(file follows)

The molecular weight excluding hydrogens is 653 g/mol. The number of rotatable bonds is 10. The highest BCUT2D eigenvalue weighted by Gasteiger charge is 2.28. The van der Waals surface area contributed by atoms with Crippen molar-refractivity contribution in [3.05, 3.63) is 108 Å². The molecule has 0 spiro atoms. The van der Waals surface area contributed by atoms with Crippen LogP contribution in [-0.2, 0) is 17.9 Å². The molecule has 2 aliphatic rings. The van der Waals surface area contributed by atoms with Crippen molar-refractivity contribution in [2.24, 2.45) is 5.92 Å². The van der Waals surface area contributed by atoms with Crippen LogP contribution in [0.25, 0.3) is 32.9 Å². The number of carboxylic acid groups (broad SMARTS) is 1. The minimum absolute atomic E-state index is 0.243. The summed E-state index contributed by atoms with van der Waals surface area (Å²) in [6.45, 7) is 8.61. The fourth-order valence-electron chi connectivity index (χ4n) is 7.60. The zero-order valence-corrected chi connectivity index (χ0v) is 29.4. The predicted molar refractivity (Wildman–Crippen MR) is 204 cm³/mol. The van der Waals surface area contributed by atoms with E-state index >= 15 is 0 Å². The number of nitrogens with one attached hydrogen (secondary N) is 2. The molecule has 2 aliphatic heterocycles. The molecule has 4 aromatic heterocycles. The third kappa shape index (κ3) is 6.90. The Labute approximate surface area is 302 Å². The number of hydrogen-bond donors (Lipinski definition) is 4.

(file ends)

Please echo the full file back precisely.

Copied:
The molecular weight excluding hydrogens is 653 g/mol. The number of rotatable bonds is 10. The highest BCUT2D eigenvalue weighted by Gasteiger charge is 2.28. The van der Waals surface area contributed by atoms with Crippen molar-refractivity contribution in [3.05, 3.63) is 108 Å². The molecule has 0 spiro atoms. The van der Waals surface area contributed by atoms with Crippen LogP contribution in [-0.2, 0) is 17.9 Å². The molecule has 2 aliphatic rings. The van der Waals surface area contributed by atoms with Crippen molar-refractivity contribution in [2.24, 2.45) is 5.92 Å². The van der Waals surface area contributed by atoms with Crippen LogP contribution in [0.25, 0.3) is 32.9 Å². The number of carboxylic acid groups (broad SMARTS) is 1. The minimum absolute atomic E-state index is 0.243. The summed E-state index contributed by atoms with van der Waals surface area (Å²) in [6.45, 7) is 8.61. The fourth-order valence-electron chi connectivity index (χ4n) is 7.60. The zero-order valence-corrected chi connectivity index (χ0v) is 29.4. The predicted molar refractivity (Wildman–Crippen MR) is 204 cm³/mol. The van der Waals surface area contributed by atoms with E-state index >= 15 is 0 Å². The number of nitrogens with one attached hydrogen (secondary N) is 2. The molecule has 2 aliphatic heterocycles. The molecule has 4 aromatic heterocycles. The third kappa shape index (κ3) is 6.90. The Labute approximate surface area is 302 Å². The number of hydrogen-bond donors (Lipinski definition) is 4.